We avoided all the main roads and used smugglers’ routes and back roads to avoid the criminal gangs that were holding up travellers, robbing them and raping their wives all over southern Afghanistan. There was no security and there was no law. Gangs of former mujahedeen, thieves and thugs were bleeding the people. No one was holding them accountable and travel had become dangerous and expensive…

On that occasion, the people of the city gathered after Friday prayers and staged a demonstration against the commanders. Thousands of people poured onto the streets, marching through the city from Eid Gah Darwaza to Charsu, the old bazaar dating back hundreds of years to the time of Ahmad Shah Baba. But the demonstration came to a stop at Kabul Darwaza square, where Baru, a former mujahed who had gathered a few men around him, had taken position with a tank. Without warning he fired into the demonstrators. Dozens were martyred by Baru, and the demonstration ended. For the next few days every house seemed to be mourning the loss of a family member or a friend. But even attending a funeral was almost impossible, because each lane and street had been fortified with trenches; the city had become a battlefield…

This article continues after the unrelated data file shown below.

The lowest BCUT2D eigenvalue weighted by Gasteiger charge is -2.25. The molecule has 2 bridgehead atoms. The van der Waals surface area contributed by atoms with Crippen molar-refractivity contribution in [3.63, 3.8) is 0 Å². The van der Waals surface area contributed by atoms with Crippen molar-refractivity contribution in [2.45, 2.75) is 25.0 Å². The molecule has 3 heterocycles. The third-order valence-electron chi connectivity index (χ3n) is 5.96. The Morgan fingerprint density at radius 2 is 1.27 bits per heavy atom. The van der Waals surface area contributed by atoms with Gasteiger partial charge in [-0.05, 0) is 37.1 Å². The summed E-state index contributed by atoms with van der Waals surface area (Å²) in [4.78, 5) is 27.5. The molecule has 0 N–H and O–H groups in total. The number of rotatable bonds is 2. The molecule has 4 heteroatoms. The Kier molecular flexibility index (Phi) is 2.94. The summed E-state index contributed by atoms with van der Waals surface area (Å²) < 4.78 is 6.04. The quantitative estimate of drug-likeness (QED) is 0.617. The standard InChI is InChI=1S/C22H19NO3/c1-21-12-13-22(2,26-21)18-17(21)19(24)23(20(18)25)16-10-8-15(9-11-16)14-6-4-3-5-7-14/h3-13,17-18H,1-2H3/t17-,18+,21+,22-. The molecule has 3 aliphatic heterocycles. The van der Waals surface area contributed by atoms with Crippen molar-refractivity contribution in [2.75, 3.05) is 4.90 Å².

Many of the people who went to the city would come back with tales of anarchy and chaos, and often I heard artillery fire in the distance. The stories made me feel uneasy; I remembered the jihad and the sacrifices we had made. It seemed that it had been for nothing, but I still remained patient and gave the same advice to my congregation. Two old friends came to visit me at the mosque. Abdul Qudus and Neda Mohammad were both mujahedeen and we had fought sideby-side during the jihad. They stayed for dinner and we talked till late at night. Abdul Qudus, who was later martyred in northern Kabul, said that life had become unbearable. Stealing and looting were unavoidable. Homosexuality and adultery were everywhere. People acted without any thought of morality.